• A major co-commissioning project among the Boston, Nashville, Chicago, San Francisco, and National Symphony orchestras, Her Story was originally scheduled to be performed throughout the country during the 2019–20 season, until it was delayed due to the pandemic. Opening the program is Polish composer Henryk Górecki’s Symphony No. 3, Symphony of Sorrowful Songs, which contemplates the pain of a mother mourning the loss of a son at war and features soprano Aleksandra Kurzak. The performances of Górecki’s Symphony No. 3, Symphony of Sorrowful Songs, also falls under the season theme of musical perspectives on the tragedies of war and conflict.

Quote from Anthony Fogg, William I. Bernell Vice President, Artistic Planning:
“The three weeks of programs that make up the BSO’s Voices festival bring together a number of works that take as their inspiration the struggle to preserve and strengthen both musical and social identity. The grief of personal loss through war and social unrest finds voice in compositions of highly contrasting language and style.”

Free Events Related to the Festival

The Tanglewood Learning Institute (TLI) presents programming featuring guest speakers, panel discussions, and chamber music concerts that encourage dialogue on social change by expanding on the subjects covered by the Voices festival’s featured works.

All of these events are free, and attendance for those being held in other venues is on a first come, first served basis. Events taking place at Symphony Hall (marked with •) require tickets (for the season performances) or advance registration (for other programs).

Featured on March 3 in a free Community Chamber Concert are two works by Hawaii-based composer and educator Michael-Thomas Foumai, Printing Kapa and Defending Kalo, for violin and harp; rounding out the program are Ennanga for harp, piano, and string quartet by pioneering American composer William Grant Still, and Beethoven’s String Quartet No. 10 in E-flat, Op. 74 (Boston’s Fenway Center, 1:30 p.m.).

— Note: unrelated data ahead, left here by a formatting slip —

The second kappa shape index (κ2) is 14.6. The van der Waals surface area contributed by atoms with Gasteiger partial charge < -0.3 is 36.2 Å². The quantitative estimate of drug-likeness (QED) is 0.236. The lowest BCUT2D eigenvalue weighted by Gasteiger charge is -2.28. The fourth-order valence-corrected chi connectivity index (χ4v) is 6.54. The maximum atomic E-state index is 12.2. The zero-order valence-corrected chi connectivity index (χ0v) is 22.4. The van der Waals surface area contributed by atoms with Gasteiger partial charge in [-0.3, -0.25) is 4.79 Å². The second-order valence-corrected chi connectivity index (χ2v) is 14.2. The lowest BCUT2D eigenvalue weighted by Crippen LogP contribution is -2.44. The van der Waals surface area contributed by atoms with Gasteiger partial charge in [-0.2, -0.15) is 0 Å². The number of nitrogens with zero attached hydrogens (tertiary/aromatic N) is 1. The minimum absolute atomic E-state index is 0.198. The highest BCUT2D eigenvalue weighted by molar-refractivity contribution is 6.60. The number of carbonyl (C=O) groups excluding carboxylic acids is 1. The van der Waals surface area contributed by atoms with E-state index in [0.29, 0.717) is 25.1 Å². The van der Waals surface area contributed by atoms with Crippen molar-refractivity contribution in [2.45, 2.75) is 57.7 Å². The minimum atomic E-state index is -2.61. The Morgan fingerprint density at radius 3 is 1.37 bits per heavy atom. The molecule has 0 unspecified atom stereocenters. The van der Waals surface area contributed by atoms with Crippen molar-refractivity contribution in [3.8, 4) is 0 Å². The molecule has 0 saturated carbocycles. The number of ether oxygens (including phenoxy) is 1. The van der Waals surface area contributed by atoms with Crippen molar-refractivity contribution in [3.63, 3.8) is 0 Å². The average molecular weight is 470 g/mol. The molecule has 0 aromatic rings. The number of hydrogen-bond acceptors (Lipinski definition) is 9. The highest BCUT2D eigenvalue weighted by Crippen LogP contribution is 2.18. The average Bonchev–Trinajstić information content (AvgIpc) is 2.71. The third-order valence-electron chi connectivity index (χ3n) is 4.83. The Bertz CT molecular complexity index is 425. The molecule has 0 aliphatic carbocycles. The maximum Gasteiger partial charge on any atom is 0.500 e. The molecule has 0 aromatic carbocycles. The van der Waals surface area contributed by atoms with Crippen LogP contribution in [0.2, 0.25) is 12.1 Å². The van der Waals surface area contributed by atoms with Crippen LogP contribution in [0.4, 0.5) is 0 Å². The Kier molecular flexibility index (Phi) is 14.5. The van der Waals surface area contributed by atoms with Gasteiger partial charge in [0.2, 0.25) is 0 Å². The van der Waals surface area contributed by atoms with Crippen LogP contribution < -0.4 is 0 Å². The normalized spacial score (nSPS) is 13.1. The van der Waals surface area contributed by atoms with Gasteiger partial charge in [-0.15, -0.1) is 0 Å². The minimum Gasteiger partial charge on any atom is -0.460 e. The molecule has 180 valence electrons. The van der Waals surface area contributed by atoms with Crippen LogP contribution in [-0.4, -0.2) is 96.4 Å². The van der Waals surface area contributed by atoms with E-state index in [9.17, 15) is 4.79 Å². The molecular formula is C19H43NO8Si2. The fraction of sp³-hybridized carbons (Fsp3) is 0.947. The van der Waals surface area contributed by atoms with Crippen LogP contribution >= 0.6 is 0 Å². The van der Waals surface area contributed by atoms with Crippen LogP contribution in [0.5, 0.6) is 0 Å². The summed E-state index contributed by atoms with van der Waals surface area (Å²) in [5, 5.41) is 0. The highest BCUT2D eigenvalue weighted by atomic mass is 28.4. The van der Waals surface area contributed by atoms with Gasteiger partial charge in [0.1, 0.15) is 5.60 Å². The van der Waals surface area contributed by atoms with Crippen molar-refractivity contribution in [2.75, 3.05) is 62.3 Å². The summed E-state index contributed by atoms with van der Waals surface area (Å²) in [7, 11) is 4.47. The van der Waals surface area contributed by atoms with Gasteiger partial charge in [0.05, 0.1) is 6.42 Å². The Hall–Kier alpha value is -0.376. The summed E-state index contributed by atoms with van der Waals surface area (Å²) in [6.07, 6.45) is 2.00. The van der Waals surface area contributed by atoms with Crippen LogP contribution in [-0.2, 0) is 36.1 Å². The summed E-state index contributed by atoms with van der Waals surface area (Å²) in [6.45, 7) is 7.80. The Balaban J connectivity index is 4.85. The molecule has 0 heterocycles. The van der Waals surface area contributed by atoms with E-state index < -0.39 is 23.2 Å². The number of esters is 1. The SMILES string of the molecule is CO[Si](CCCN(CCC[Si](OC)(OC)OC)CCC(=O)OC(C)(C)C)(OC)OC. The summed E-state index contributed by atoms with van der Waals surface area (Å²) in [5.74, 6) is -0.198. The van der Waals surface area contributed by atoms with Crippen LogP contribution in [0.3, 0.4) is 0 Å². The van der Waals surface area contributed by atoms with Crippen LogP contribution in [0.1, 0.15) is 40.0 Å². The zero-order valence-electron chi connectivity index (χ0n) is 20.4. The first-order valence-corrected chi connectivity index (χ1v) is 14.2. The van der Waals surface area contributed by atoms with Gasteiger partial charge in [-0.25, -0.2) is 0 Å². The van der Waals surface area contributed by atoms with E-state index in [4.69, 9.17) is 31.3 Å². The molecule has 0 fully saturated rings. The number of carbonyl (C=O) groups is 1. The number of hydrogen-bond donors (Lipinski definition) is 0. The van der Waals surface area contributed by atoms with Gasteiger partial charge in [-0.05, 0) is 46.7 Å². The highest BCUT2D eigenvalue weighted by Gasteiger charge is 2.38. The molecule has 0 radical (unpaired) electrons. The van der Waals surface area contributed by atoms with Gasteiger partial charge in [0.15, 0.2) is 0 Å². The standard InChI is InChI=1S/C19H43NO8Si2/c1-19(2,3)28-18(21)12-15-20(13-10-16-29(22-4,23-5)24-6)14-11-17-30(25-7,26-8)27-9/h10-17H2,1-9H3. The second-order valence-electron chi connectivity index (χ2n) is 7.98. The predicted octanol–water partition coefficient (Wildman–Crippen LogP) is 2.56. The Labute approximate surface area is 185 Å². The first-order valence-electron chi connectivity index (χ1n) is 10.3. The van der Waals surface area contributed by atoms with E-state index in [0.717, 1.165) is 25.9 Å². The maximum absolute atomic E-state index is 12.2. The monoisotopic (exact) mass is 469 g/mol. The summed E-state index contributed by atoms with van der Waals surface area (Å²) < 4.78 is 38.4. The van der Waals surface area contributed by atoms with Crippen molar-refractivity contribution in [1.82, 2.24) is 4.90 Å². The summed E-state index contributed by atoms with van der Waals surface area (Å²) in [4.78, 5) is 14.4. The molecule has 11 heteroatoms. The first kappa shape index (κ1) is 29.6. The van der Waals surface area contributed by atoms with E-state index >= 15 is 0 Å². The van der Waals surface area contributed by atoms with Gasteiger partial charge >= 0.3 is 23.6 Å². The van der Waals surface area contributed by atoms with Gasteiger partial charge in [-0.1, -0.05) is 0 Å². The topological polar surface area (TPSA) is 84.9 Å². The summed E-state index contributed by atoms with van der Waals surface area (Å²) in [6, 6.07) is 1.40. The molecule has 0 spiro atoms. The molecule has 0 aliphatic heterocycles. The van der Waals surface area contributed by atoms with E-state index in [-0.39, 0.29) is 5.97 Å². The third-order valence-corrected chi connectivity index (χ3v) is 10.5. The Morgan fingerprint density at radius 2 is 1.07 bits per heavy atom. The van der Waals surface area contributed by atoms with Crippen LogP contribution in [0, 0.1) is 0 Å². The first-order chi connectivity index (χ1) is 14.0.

Also on March 3, local scholars Dr. Kabria Baumgartner, Dr. Kerri Greenidge, and Dr. Kendra Taira Field discuss the importance and influence of Boston-based African American musical artists (Symphony Hall, 5:30 p.m.). Free event, but tickets are required. See below for information on reserving tickets.

On March 4, Concert: A Spiritual Fantasy will be performed by Castle of Our Skins (Matthew Vera, violin; Annie Rabbat, violin; Ashleigh Gordon; viola; Lev Mamuya, cello) with special guest student performers from Project STEP (String Training Education Program). The work explores the African American qualities of strength, resilience, and community in music, pivotal forces that inspired the Philadelphia civil rights activist whose story is told in The Passion of Octavius Catto. Co-presented with the Boston Conservatory at Berklee (Studio 106 at Boston Conservatory at Berklee, 6 p.m.).

Another free event, the March 7 performance by the Boston Symphony Chamber Players, features music by American composers exploring themes of cultural and musical identity and performed by BSO principal players. The program includes Anthony Davis’ song was sweeter even so, Ulysses Kay’s Sonata for bassoon and piano, James Lee III’s Chôro sem tristeza for flute solo, and Jessie Montgomery’s Sgt. McCauley for winds and strings (Symphony Hall, 7:30 p.m.). The concert includes composer introductions, as well as post-performance discussion. Free event, but tickets are required. See below for information on reserving tickets.

For the March 9 “What I Hear” event, composer Anthony Davis curates a program of chamber music in connection with the BSO’s performance of his You Have the Right to Remain Silent later that evening. New England Conservatory musicians perform a program including his works Middle Passage and Still Waters III. A collaboration between the BSO and NEC, “What I Hear” is a series of free, hour-long programs featuring performances by NEC students and composer conversations with BSO Assistant Artistic Administrator Eric Valliere (New England Conservatory, 5:30 p.m.).

On March 11, creative professionals David Sterling Brown, Anthony Davis, Terrell Donnell Sledge, Keith Hamilton Cobb, David C. Howse, and Robert Manning, Jr., gather to explore the challenges that Black men face in expressing themselves in public (Symphony Hall, 5:30 p.m.). Free event, but tickets are required. See below for information on reserving tickets.

Closing the festival on March 18, the composer of Her Story, Julia Wolfe, is joined by scholars Dr. Jane Kamensky and Dr. Robyn C. Spencer-Antoine for a discussion of this groundbreaking new composition (Symphony Hall, 5:30 p.m.). Free event, but tickets are required. See below for information on reserving tickets.


How to reserve tickets for the free related events at Symphony Hall during Festival: Voices of Loss, Reckoning, and Hope

All of the related events are free; however, those taking place at Symphony Hall (marked with •) require advance registration for complimentary tickets. To register to attend, please visit the Voices Festival webpage or call Ticketing and Customer Service at 617-266-1200.